Loyalist Beijing newspaper, Global Times, describes David Cameron’s consideration of blocking the use of social networking websites as a ‘bold measure‘.
The newspaper, which prints an English edition, belongs to the People’s Daily, an ’organ of the Central Committee of the Communist Party of China”.
Global Times was recently accused of ‘ astroturfing’ criticism of artist, nobel laureate and government critic Ai Weiwei by asking staff to pose as members of the public on internet forums discussing his imprisonment and to attack the human rights campaigner.
Weiwei was reported as having suffered torture when imprisoned for alleged tax evasion. He was never formally charged during his detainment.
The newspaper argues that a new authoritarian attitude by the British government could “appease” tensions between the UK and China. It says:
“The British Government’s wariness of the Internet and Blackberry Messenger – symbols of freedom of speech – is a forced reaction, which might upset the Western world.
“Meanwhile, the open discussion of containment of the Internet in Britain has given rise to a new opportunity for the whole world. Media in the US and Britain used to criticize developing countries for curbing freedom of speech. Britain’s new attitude will help appease the quarrels between East and West over the future management of the Internet.”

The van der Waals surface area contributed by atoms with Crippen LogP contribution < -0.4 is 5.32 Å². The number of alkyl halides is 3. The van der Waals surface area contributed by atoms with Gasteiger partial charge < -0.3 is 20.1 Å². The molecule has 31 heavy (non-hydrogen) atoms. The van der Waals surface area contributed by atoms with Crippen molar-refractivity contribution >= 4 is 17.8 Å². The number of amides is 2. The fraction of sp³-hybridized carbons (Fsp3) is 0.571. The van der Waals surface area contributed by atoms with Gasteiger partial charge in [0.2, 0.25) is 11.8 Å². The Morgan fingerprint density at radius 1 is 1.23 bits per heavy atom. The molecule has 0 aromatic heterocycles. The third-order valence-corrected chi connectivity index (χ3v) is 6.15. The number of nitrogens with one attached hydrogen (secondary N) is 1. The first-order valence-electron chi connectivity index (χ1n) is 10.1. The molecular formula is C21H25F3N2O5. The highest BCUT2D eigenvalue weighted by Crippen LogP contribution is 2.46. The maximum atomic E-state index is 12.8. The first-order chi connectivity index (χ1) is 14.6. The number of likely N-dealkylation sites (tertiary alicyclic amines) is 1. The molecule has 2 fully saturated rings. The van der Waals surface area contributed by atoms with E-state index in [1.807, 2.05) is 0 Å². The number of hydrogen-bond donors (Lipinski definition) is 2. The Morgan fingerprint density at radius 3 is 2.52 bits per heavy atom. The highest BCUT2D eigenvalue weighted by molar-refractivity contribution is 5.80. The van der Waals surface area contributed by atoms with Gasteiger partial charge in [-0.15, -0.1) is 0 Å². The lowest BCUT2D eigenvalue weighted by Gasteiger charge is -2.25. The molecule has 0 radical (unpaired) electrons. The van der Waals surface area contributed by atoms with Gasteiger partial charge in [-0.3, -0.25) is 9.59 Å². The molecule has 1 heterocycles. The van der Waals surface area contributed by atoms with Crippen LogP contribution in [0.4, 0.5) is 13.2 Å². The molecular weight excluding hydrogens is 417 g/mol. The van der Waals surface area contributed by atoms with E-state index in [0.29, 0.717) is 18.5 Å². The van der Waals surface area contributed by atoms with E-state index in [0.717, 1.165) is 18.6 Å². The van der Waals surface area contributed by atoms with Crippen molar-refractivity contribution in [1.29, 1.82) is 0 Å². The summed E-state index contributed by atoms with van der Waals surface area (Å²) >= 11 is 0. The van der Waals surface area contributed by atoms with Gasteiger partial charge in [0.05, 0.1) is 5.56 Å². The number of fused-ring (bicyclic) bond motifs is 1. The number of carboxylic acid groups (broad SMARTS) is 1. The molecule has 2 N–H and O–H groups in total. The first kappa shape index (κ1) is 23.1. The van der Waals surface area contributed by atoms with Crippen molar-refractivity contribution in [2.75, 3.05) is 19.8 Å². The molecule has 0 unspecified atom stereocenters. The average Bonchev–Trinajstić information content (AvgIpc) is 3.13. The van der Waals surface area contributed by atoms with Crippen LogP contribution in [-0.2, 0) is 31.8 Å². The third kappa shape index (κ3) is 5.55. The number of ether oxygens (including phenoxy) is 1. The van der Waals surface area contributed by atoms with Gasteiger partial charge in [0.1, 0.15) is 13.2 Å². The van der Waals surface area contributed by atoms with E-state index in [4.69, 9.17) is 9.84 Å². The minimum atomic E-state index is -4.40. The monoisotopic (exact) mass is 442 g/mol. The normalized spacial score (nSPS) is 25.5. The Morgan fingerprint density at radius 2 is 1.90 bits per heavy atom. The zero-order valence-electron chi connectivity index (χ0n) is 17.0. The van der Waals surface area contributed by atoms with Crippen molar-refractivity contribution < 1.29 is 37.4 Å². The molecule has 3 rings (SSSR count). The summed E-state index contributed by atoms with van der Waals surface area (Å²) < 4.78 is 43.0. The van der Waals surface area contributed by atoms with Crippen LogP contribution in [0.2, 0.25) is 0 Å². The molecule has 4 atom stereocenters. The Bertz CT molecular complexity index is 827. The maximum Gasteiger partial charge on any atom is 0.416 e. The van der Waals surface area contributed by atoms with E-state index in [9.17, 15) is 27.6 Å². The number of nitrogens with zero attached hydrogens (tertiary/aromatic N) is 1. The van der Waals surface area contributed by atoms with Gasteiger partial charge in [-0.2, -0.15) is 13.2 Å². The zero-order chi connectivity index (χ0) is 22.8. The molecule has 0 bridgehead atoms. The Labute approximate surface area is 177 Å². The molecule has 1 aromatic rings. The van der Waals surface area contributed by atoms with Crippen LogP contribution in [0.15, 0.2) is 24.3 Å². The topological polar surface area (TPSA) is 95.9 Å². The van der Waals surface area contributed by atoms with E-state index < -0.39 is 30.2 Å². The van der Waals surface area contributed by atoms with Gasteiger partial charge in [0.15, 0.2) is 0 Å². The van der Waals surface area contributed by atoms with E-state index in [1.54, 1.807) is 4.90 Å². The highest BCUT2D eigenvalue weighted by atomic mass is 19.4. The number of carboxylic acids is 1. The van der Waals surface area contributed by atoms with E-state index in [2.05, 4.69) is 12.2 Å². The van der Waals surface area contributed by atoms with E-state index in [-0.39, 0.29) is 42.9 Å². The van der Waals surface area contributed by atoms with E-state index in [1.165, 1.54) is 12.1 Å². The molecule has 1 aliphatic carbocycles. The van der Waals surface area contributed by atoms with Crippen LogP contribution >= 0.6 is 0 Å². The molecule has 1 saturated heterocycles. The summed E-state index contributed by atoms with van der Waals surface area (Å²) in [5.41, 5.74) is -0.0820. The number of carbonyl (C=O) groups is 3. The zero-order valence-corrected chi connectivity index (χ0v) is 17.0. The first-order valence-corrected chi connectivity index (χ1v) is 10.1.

Global Times then uses Cameron’s consideration of a social networking clampdown as a weapon to criticise proponents for more internet freedom in the world’s most populous country:
“As for China, advocates of an unlimited development of the Internet should think twice about their original ideas.
“On the Internet, there is no lack of posts and articles that incite public violence. They will cause tremendous damage once they are tweeted without control. At that time, all governments will have no other choice but to close down these websites and arrest those agitators.
“Turbulence must lead to self-examination, otherwise it’ll lead to great peril in one’s destiny.”